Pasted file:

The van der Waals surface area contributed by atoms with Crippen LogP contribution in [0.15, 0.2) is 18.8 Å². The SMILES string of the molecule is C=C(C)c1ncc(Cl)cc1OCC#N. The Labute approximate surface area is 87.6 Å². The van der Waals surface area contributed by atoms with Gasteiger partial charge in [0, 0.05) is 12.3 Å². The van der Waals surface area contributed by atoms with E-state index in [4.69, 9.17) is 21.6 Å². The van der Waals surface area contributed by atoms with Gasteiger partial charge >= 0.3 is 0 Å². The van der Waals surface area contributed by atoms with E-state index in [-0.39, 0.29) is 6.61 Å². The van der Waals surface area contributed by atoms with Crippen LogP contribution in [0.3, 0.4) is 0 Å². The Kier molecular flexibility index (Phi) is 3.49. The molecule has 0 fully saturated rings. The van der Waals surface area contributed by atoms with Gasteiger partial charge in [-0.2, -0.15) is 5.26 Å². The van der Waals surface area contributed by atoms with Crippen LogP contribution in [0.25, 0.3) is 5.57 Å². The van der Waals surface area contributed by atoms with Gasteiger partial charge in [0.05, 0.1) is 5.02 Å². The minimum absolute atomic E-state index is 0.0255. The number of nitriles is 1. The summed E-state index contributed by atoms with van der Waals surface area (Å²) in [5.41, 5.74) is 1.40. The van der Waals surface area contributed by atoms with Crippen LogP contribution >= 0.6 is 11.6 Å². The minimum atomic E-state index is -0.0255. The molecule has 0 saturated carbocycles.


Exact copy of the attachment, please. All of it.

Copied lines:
The van der Waals surface area contributed by atoms with Crippen LogP contribution in [0.15, 0.2) is 18.8 Å². The SMILES string of the molecule is C=C(C)c1ncc(Cl)cc1OCC#N. The Labute approximate surface area is 87.6 Å². The van der Waals surface area contributed by atoms with Gasteiger partial charge in [0, 0.05) is 12.3 Å². The van der Waals surface area contributed by atoms with E-state index in [4.69, 9.17) is 21.6 Å². The van der Waals surface area contributed by atoms with Gasteiger partial charge >= 0.3 is 0 Å². The van der Waals surface area contributed by atoms with E-state index in [-0.39, 0.29) is 6.61 Å². The van der Waals surface area contributed by atoms with Crippen LogP contribution in [0.3, 0.4) is 0 Å². The Kier molecular flexibility index (Phi) is 3.49. The molecule has 0 fully saturated rings. The van der Waals surface area contributed by atoms with Gasteiger partial charge in [-0.2, -0.15) is 5.26 Å². The van der Waals surface area contributed by atoms with Crippen LogP contribution in [0.25, 0.3) is 5.57 Å². The van der Waals surface area contributed by atoms with Gasteiger partial charge in [0.05, 0.1) is 5.02 Å². The minimum absolute atomic E-state index is 0.0255. The number of nitriles is 1. The summed E-state index contributed by atoms with van der Waals surface area (Å²) in [5.41, 5.74) is 1.40. The van der Waals surface area contributed by atoms with Crippen LogP contribution >= 0.6 is 11.6 Å². The minimum atomic E-state index is -0.0255. The molecule has 0 saturated carbocycles.